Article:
Mary-Louise Parker as… Miranda Knox


Cinematic Twist Soccer Mom With Secrets/Relationship Advice Columnist
Sex Female
Date of Birth January 22nd, 1970
Age 39
Zodiac Sign Aquarius
Aliases Randi
Place of Birth Glendale, California, USA
Occupation Writer/columnist, "So Randi", Gloss Magazine
Relatives Sister; Son (Mark Jr. — no, really); Daughters (Alison and Michelle)
Significant Other Mark (ex-husband)
Pros Hot, Liar Liar
Cons Snark, Addiction, Nobody, Fail
First On-Screen Appearance Welcome to L.A.


I really hate what other people think.

Don't get me wrong, I don't care what they think. It's when they voice their ignorant complaints and decide they have to do something about it to try to bring me up to their plane of enlightenment. People are stupid. I don't give a crap what they think.

Treat others like you want to be treated? You probably don't give a crap what I think either. The same freedom of speech that lets other people mouth off is the same rule that lets me rant right back. Hi, my name is Miranda Knox, and sometimes I'm a hypocrite.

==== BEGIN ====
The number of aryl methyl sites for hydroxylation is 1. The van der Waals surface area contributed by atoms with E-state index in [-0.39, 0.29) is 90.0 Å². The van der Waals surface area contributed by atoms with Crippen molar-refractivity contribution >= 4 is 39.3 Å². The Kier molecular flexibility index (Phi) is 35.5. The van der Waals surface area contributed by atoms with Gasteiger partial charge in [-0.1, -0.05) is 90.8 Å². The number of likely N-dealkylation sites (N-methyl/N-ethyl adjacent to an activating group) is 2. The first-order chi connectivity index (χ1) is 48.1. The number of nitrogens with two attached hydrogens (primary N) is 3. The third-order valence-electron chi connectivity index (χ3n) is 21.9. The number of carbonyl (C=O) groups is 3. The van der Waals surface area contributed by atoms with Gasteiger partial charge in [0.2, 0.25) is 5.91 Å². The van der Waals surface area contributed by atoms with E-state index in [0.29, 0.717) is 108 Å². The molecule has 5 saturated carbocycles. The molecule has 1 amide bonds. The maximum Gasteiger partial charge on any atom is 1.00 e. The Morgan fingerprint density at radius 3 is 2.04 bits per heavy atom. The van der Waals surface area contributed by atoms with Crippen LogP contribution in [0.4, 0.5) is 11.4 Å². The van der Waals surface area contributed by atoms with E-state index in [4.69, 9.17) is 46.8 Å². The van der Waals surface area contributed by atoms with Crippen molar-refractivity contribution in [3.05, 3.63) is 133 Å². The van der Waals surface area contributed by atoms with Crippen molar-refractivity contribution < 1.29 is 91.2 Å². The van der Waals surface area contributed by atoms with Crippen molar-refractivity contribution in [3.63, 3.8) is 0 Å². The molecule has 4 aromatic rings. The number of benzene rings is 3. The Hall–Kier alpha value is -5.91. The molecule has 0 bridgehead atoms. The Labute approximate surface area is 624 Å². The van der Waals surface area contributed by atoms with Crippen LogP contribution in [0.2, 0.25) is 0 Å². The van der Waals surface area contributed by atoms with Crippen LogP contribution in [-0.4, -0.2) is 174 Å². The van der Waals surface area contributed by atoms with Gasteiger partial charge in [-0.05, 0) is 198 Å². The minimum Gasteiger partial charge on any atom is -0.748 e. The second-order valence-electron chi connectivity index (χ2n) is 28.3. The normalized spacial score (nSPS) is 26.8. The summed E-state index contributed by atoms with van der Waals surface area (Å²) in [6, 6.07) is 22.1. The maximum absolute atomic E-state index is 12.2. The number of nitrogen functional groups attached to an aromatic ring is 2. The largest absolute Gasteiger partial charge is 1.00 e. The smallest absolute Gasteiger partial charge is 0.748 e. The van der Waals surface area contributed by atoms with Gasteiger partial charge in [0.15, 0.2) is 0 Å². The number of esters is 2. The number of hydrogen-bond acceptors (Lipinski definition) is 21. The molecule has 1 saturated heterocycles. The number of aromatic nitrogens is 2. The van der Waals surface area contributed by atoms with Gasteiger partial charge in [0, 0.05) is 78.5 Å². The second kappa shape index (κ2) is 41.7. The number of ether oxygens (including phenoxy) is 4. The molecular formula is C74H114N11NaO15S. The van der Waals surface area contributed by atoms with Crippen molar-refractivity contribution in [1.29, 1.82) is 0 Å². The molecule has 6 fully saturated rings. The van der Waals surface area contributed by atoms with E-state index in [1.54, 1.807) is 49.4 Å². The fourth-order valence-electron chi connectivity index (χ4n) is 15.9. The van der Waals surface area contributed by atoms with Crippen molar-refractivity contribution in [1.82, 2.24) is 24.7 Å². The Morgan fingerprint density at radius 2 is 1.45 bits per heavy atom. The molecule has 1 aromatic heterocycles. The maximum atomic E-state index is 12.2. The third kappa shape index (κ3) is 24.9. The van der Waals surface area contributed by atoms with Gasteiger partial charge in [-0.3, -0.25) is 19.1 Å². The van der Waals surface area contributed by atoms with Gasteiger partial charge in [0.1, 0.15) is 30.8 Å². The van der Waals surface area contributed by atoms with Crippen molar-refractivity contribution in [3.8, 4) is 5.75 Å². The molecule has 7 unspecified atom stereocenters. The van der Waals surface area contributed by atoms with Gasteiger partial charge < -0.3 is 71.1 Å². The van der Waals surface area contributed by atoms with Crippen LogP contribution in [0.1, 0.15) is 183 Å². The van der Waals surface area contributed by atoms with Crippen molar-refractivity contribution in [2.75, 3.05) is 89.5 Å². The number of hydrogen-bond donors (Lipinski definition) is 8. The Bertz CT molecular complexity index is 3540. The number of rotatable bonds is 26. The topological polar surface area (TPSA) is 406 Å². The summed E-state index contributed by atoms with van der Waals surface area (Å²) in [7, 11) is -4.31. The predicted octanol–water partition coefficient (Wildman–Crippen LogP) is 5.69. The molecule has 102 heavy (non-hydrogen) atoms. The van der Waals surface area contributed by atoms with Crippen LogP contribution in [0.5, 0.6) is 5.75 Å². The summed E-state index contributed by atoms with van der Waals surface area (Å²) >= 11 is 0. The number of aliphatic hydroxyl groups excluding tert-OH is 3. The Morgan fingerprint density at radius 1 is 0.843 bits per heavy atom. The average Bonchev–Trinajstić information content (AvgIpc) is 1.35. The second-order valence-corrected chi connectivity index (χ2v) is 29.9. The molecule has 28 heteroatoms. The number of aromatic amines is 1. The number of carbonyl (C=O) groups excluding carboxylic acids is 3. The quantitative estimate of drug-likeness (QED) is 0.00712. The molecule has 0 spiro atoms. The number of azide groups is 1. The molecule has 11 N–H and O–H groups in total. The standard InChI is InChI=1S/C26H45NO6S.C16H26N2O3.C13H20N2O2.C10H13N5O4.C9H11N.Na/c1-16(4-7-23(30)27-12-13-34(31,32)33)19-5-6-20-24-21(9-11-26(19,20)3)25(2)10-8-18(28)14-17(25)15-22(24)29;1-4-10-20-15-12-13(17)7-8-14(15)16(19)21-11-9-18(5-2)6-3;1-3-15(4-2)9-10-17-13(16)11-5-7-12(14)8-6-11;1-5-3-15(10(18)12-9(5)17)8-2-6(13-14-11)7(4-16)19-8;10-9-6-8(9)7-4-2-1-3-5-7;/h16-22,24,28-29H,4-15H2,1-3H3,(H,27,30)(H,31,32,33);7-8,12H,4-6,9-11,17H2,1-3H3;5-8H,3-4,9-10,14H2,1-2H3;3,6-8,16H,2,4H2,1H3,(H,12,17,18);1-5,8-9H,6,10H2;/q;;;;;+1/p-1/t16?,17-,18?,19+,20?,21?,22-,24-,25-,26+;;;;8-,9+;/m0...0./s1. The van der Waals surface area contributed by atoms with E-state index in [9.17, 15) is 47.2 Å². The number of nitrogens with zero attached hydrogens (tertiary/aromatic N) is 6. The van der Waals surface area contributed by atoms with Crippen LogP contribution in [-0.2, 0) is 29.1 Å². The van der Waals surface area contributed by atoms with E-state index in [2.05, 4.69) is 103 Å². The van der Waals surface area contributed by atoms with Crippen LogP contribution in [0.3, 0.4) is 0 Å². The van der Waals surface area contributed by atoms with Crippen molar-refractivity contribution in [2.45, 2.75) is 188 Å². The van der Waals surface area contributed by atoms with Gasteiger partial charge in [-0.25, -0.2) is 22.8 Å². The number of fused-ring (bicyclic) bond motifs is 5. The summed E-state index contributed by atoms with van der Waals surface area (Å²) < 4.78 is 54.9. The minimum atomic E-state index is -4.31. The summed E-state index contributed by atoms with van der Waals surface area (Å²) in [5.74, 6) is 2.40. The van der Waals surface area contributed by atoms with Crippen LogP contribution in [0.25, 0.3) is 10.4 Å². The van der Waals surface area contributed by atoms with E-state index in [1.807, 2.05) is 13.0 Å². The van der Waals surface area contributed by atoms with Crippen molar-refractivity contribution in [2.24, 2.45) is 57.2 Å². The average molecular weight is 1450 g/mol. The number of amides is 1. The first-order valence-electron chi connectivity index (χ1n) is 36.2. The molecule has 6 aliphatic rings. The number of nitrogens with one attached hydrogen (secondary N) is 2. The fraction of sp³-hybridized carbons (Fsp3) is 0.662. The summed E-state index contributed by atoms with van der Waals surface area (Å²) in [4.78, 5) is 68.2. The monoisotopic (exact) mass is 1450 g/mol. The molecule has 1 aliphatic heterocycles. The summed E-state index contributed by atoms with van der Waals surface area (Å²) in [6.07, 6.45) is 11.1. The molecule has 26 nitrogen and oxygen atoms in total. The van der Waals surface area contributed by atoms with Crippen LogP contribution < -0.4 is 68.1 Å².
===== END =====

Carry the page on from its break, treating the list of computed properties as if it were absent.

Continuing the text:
'm not one of those women who marry successful jackasses because they like the verbal abuse that inevitably comes when the successful jackass happens to be a successful jackass agent. But I married Mark Long. He's a Hollywood agent. He's kind of a shark. We have an understanding. He's a better person than people think he is, if that's any consolation. Remind me later that I said that.

I've always been a cynic. Okay, okay, maybe not always. It would be depressing if people could start out cynical from the get-go. Something has to make them that way, right? Granted, I don't really have faith in humanity's inborn goodness or whatever. I have half a history degree and half a philosophy degree. Combine what I learned from those illustrious college years was that humanity … sucks. But at least it's consistent. People are destined to screw things up. There's some philosophy for you.

I didn't really have any plans to get married, because given that people suck, I couldn't honestly comprehend how two people could spend the rest of their lives together (happily) or why they'd even want to. I mean, seriously? You see old couples who've been together for sixty years. Sixty years, with the same person, day in and day out. How does that sound like anyone's definition of a fun time?

I bet you can tell by now that I'm not exactly a romantic girl. I like getting flowers. And jewellery. Just without the strings attached.